The Historic Aviation Memorial Museum pays tribute to the pioneers of flight and patriots instrumental in the advancement of aviation. This is accomplished through the display of aviation memorabilia and aircraft for the education of the public.
The Historic Aircraft Memorial Museum (HAMM) was chartered on January 25, 1985 as the Historic Aircraft Memorial Foundation (HAMF), a Texas non-profit, tax exempt corporation.
Original goals of the Foundation included building an Aviation Hangar and Museum at Tyler Pounds Field to offer a permanent place for the display of both active and static historic aircraft and aviation memorabilia. On March 6, 2000, a simple corporate name change was requested from and approved by the Secretary of State of Texas to more fully describe the expanded mission of the organization; i.e., to present the advancement of aviation during the 20th Century through the collection, preservation and display of aviation memorabilia and aircraft for the education and benefit of the public. From then on the Tyler organization became known as the Historic Aviation Memorial Museum (HAMM).
When the HAMM hangar was first proposed in 1985, it was designed to house a PBY-6A restored by the Lone Star Wing of the Confederate Air Force. Tragically the PBY flying boat crashed in Laguna Madre off Padre Island, Texas. That same year construction was put on hold following the PBY-6A accident. However, in the interim, a ground lease was obtained at Tyler Pounds Field, a slab and foundation were poured and extensive excavation and grading were done on the site.
In 1995 the Foundation was reorganized and new goals were set. The scope of the museum was enlarged to include the history of aviation including all developments of the 20th Century, and a plan for phased construction emerged. The first three phases consisted of constructing a 2,000 square foot Exhibits Hall to house aviation memorabilia that were starting to come in, a 2,000 square foot Multipurpose Hall to house our library, office, and meeting area, and a 13,000 square foot hangar. A hangar dance was held at Pounds Field with "big band" music, World War II airplanes, and displays; proceeds from the dance were used to construct the facility. This facility is regularly used for monthly meetings of the Museum organization and serves as headquarters for special events. The hangar continues to be our restoration area along with hangar space for the flying aircraft. The Exhibit Hall was moved to the North Terminal Building as of early July 2007.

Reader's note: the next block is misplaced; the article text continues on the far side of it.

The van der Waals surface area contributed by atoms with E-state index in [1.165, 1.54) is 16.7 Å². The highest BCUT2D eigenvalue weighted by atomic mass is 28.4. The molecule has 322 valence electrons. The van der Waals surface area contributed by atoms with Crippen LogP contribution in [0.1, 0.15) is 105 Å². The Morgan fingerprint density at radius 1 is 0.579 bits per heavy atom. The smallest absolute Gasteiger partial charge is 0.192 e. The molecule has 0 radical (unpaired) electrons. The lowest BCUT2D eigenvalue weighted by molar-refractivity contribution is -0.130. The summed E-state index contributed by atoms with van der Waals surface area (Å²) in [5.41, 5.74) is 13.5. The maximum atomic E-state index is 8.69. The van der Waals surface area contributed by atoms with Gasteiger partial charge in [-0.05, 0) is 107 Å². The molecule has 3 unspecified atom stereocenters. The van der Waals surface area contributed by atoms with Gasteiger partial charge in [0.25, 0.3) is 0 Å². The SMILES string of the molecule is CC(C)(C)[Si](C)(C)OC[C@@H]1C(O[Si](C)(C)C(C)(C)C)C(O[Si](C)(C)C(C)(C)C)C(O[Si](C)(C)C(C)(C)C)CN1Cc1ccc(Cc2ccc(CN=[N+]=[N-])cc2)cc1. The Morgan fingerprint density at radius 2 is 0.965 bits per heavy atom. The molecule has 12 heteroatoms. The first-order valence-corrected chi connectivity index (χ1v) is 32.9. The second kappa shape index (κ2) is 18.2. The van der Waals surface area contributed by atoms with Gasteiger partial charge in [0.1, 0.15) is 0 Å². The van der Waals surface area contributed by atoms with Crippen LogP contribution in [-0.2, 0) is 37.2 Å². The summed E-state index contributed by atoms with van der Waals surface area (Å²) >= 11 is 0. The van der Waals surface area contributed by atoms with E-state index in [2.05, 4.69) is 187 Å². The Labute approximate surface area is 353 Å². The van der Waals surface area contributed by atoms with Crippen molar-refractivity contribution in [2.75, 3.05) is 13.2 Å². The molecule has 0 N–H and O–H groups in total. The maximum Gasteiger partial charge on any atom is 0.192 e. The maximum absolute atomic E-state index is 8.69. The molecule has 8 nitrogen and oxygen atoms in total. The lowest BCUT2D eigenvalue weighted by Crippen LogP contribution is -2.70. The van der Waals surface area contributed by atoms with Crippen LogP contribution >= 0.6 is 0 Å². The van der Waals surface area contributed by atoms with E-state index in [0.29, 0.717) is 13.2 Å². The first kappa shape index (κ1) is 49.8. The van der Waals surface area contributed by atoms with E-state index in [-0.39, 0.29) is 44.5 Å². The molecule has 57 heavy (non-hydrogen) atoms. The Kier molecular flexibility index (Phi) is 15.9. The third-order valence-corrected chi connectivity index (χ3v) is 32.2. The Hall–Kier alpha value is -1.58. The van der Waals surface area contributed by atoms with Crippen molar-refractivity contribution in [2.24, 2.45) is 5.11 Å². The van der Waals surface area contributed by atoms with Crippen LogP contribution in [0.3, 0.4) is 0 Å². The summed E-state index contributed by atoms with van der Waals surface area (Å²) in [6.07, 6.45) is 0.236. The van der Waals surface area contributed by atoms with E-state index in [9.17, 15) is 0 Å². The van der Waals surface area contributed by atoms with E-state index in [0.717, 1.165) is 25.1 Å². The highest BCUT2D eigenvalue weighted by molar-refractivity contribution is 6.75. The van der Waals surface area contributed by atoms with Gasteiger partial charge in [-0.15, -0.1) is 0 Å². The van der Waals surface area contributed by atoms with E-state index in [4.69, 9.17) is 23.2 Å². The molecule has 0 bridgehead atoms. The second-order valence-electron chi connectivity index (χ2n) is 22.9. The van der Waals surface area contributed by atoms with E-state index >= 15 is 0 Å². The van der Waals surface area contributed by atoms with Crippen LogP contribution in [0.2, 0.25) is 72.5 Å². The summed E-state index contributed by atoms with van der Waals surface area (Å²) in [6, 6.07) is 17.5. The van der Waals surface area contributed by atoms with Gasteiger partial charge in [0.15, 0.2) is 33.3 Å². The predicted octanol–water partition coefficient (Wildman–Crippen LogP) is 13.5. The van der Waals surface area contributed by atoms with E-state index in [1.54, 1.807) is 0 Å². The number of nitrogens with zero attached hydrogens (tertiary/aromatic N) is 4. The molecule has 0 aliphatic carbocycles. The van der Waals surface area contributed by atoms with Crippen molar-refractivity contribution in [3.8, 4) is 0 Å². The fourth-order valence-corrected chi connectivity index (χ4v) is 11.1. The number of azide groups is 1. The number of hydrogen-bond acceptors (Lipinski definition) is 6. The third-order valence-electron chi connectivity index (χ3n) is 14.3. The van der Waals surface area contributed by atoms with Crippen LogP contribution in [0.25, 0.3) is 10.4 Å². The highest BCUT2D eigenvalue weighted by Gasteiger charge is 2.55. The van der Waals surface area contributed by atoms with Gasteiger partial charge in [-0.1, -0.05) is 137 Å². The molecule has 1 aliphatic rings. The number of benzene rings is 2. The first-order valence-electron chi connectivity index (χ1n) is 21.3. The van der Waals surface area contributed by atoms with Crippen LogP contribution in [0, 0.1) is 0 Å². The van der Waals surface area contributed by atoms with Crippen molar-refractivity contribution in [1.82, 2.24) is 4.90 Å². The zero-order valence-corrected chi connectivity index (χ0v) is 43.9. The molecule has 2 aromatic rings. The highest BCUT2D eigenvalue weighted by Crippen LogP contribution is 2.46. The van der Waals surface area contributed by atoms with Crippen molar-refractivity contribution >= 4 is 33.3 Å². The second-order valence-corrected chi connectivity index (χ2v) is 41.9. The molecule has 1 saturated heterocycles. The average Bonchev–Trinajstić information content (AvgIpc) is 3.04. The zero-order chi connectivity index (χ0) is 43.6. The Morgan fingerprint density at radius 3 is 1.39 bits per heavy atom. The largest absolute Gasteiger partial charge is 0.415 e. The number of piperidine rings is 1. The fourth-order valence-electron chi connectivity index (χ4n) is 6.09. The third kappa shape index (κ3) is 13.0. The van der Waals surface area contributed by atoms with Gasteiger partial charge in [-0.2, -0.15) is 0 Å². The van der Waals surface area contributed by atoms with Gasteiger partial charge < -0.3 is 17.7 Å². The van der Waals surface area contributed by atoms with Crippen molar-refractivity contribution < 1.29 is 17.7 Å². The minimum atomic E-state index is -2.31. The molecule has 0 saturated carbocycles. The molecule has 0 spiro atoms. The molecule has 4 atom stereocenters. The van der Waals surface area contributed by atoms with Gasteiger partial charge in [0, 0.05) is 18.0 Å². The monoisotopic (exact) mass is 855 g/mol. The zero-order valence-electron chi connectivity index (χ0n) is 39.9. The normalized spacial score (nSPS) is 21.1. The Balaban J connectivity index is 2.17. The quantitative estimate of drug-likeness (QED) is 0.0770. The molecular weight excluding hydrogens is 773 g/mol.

In 2006, the museum entered into an agreement with the city of Tyler to occupy the North Terminal Building which is the former airline terminal. The building was built immediately after World War II and reflects the architecture of the period. The agreement was finalized in early 2007 and we completed our move to the terminal building by early July 2007. This wonderful expansion opportunity enabled us to more than double our exhibit space, enlarge our gift shop and library, add a multimedia theater room, and provide additional educational programs.
Members of HAMM are strong advocates of aviation education. The group sponsors historical aviation programs and displays for civic organizations and schools. An occasional "Fly-In" sponsored in part by HAMM provides a large group of youngsters with their first flight in small aircraft. It is believed that this experience will remain with these young people all of their lives and may be instrumental in leading many of them into aviation related careers. "Traveling Displays" are presented at various schools, hospitals, and civic group meetings throughout the year in the East Texas area as requested by these organizations. The museum's lobby and media room are available to rent for meetings or catered luncheons.
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The museum will honor the millions of patriotic men and women who have distinguished themselves in aviation in all branches of the military as well as civilian aviation. The museum will also salute the vast technological achievements that have made American air power the most formidable on earth. In less than 100 years, air and space power have changed the face of the world. This memorial will: